Want to See How Fast Coastal Wetlands and Forests Are Vanishing?

New federal data reveals the regional decline in coastal ecosystems.

== With AFP Story by Mira Oberman: US-oil-pollution-environment-BP-cleanup,FOCUS ==A bird flies over the marsh in Bay Jimmy, a hopeful sign in one of the hardest-hit areas of coastal Louisiana seen on April 7, 2011. Though oil-coated dolphin carcasses and sticky tar balls are washing up on the US Gulf Coast a year after the BP oil spill, the environmental impacts appear -- at least in the short term -- to be surprisingly limited. But scientists have only just begun to analyze the damage and warn it's far too soon to predict what the spill's oily chemical soup might do to the balance of life in Gulf waters. 
National Journal
Ben Geman
Aug. 19, 2014, 9:19 a.m.

 Build­ings, pave­ment, golf courses, and oth­er de­vel­op­ment are tak­ing big bites out of Amer­ica’s coastal wet­lands and forests, and now new fed­er­al data is chart­ing just how much is be­ing lost.

Between 1996 and 2011, total coastal forest cov­er dropped by more than 16,000 square miles””an area roughly the size of Delaware, Mary­land, and Rhode Is­land com­bined. Some 1,536 miles of wet­lands were lost over that peri­od as well, ac­cord­ing to the data from the Na­tion­al Ocean­ic and At­mo­spher­ic Ad­min­is­tra­tion.

Here’s what that looks like in the South­east, where 510 square miles of wet­lands””a swath more than 7 times the size of the Dis­trict of Columbia””van­ished between 1996 and 2011.

+ (NOAA)

De­vel­op­ment gobbled up more than half of that area.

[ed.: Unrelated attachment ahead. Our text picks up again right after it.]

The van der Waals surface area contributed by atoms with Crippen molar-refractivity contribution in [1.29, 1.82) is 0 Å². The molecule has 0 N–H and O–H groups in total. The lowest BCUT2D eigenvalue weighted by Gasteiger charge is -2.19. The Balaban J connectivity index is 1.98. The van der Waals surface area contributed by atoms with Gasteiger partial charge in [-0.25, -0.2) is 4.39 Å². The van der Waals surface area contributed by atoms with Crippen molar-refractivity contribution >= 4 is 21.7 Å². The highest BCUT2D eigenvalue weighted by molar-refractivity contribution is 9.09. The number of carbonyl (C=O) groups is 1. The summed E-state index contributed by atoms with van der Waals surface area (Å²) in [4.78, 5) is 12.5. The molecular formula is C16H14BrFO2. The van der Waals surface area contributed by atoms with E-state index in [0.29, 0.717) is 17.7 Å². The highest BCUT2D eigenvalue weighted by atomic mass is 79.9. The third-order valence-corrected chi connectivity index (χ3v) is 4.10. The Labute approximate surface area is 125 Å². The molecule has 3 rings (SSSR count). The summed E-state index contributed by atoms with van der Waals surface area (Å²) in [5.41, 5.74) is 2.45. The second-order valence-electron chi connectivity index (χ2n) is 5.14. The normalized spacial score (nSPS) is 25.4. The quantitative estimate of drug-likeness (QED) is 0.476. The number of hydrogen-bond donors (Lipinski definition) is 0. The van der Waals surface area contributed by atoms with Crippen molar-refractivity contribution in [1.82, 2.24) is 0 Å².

And de­vel­op­ment is a key driver of coastal wet­lands loss na­tion­wide, ac­count­ing for about 40 per­cent, ac­cord­ing to Nate Her­old, a NOAA sci­ent­ist who heads the map­ping pro­gram at NOAA’s Coastal Ser­vices Cen­ter in Char­le­ston, S.C. It’s a less­er cause of coastal forest loss, ac­count­ing for about 8 per­cent, he said.

NOAA, in a sum­mary of the data, noted some good news in Flor­ida, where some areas have seen “mod­est” wet­lands gains due to res­tor­a­tion ef­forts in the Ever­glades and oth­er factors. There has also been some wet­lands res­tor­a­tion in oth­er re­gions as well, Her­old said.

Re­for­est­a­tion ef­forts have slowed the de­cline of coastal forests. More than 27,500 square-miles were lost in coastal re­gions, but re­plant­ing ef­forts kept the net loss to 16,483 square-miles.

Over­all, however, the trend is to­ward dis­ap­pear­ance. Over the 15 years sur­veyed, the Gulf Coast lost 996 miles of wet­lands, “due to land sub­sid­ence and erosion, storms, man-made changes, sea level rise, and oth­er factors,” NOAA said.

Their re­port notes that while the Great Lakes saw some wet­land gains, that was largely be­cause drought and lower lake levels cre­ated new marshes and beaches.

NOAA said that changes to the coastal land­scape can in­crease risks from cli­mate change as bar­ri­ers to rising sea levels and storm surges dis­ap­pear.

The agency hopes that it’s data and map­ping ser­vices, part of its Land Cov­er At­las pro­gram, can help re­gions pre­pare.

“The abil­ity to mit­ig­ate the grow­ing evid­ence of cli­mate change along our coasts with rising sea levels already im­pact­ing coast­lines in ways not im­aged just a few years ago makes the data avail­able through the Land Cov­er At­las pro­gram crit­ic­ally im­port­ant to coastal re­si­li­ence plan­ning,” said Mar­garet Dav­id­son, a top of­fi­cial with NOAA’s ocean and coastal re­source pro­grams.

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